Peter Greste trial: Al Jazeera journalist found guilty-gets 7 yrs


Most disgusting and crazy verdict ever regarding journalists covering news anywhere EVER in this day and age.

7 bloody years jail for covering the political crisis in Egypt. Take note…Not supporting anyone, just covering like a good professional journo should. I have followed this since his arrest and have been very reluctant to get into international crimes as a whole. But this is an award-winning professional newsman from Australia. 

Greste’s father Juris , his mother Lois and brother Andrew must be devastated.

I have watched every single presser they have done live, showing solidarity, admiration, support, pride, and respect for Egypt yet asking for fairness.

This is all in the absence of proper evidential procedures, lack of legal representation, false video evidence unrelated to the charges the list goes on.

His elderly parents have maintained dignity and respect for the legal process and now surely they have earned the right to DEMAND action rather than request diplomatic action…Outrageous.Australia MUST make INVOKE all sanctions available against Egypt

Peter Greste trial: Al Jazeera journalist found guilty

Updated 4 minutes ago

Australian journalist Peter Greste and his Al Jazeera colleagues have been found guilty by an Egypt court of spreading false news and supporting the blacklisted Muslim Brotherhood.

Greste and Mohamed Fahmy were sentenced to seven years in jail by a judge and Baher Mohamed was sentenced to 10 years. Three other journalists who were tried in absentia were handed 10-year sentences.

Middle East correspondent Hayden Cooper was in court for the verdict and said there was a look of despair on his brother Andrew Greste’s face.

Greste, along with his colleagues Fahmy and Mohamed, had been in detention since their arrest in late December.

Prosecutors were demanding the maximum penalty of between 15 and 20 years in jail for Greste and his co-accused.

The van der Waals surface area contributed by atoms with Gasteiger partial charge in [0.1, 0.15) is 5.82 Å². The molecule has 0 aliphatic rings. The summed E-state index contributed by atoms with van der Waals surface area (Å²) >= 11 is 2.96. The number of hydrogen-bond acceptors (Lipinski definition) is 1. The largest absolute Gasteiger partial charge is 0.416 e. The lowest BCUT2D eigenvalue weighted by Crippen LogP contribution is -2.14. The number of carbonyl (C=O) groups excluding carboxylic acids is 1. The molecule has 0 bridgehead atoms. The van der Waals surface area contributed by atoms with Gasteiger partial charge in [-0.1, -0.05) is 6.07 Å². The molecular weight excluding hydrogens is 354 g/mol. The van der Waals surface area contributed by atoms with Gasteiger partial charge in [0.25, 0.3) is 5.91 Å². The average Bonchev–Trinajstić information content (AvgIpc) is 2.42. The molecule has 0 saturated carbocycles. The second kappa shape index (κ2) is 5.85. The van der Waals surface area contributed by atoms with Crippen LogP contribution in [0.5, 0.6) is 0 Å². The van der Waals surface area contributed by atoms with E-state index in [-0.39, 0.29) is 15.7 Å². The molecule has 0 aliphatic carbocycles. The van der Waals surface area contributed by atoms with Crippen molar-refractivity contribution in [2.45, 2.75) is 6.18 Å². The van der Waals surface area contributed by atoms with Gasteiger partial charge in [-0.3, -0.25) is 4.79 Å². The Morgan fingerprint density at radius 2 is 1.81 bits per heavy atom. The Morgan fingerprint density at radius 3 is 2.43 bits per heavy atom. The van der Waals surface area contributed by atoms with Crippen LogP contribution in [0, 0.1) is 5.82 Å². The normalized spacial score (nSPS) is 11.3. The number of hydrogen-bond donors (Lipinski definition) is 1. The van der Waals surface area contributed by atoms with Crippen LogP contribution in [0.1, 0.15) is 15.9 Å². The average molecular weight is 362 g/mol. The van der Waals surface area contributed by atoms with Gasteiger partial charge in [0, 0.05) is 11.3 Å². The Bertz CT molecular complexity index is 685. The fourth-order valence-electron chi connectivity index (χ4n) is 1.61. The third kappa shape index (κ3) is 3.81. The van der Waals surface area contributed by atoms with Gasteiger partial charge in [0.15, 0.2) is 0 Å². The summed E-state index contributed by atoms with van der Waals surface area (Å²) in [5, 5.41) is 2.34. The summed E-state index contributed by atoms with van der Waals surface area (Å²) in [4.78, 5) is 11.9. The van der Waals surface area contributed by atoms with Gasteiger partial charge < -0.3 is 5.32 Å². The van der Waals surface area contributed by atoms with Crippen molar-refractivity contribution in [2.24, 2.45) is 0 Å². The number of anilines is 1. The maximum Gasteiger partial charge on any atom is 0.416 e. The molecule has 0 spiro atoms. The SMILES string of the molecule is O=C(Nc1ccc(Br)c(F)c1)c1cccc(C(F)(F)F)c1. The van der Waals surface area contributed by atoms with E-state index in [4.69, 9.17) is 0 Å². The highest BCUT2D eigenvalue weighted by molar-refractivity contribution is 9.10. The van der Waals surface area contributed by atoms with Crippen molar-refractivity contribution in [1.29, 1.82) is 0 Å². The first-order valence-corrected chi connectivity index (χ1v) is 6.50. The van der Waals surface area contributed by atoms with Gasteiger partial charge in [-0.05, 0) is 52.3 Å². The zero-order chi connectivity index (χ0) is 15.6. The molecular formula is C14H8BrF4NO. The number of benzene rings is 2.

Greste and his colleagues are among a group of 20 journalists charged by the Egyptian government in a case that has triggered international outrage about press freedom in Egypt.

Of that group, 16 are Egyptians accused with joining the Brotherhood, which was designated a terrorist organisation in the wake of the army ousting elected president Mohamed Morsi last July.

Prime Minister Tony Abbott appealed to Egypt’s new president, Abdel Fattah al-Sisi, to release Greste earlier today, saying the journalist was reporting on the Muslim Brotherhood not assisting them.

Peter Greste profile: Career of a foreign correspondent

Updated 3 minutes ago

An Egyptian court has sentenced Australian journalist Peter Greste to seven years in jail for collaborating with the banned Muslim brotherhood.

His two Al Jazeera colleagues, Mohamed Fahmy and Baher Mohamed, were sentenced to seven and 10 years respectively.

Greste and his colleagues were arrested in December last year on suspicion of illegally broadcasting news and harming “domestic security”.

The arrest, trial and judgment is the most recent chapter in the foreign correspondent’s career spanning more than 25 years.

Born in 1965, Greste spent his early years in Sydney before moving to Queensland at the age of 12 with parents Juris and Lois, and younger brothers Andrew and Mike.

His parents say a Rotary exchange trip to South Africa after high school triggered Greste’s interest in cultures, languages and travel.

He returned to Brisbane to study and graduated with a Bachelor of Journalism from the Queensland University of Technology in 1986.

In an interview with ABC’s Correspondents Report in 2005, Greste spoke of his admiration for Australian cameraman Neil Davis, who died in a coup in Thailand in 1985.

“Davis’s biography [was] the book that inspired me to leave home and become a foreign correspondent in the first place,” Greste said.

“He was, without doubt, one of the bravest and yet most cautious of men in this business awash with far too many cowboys and fools.”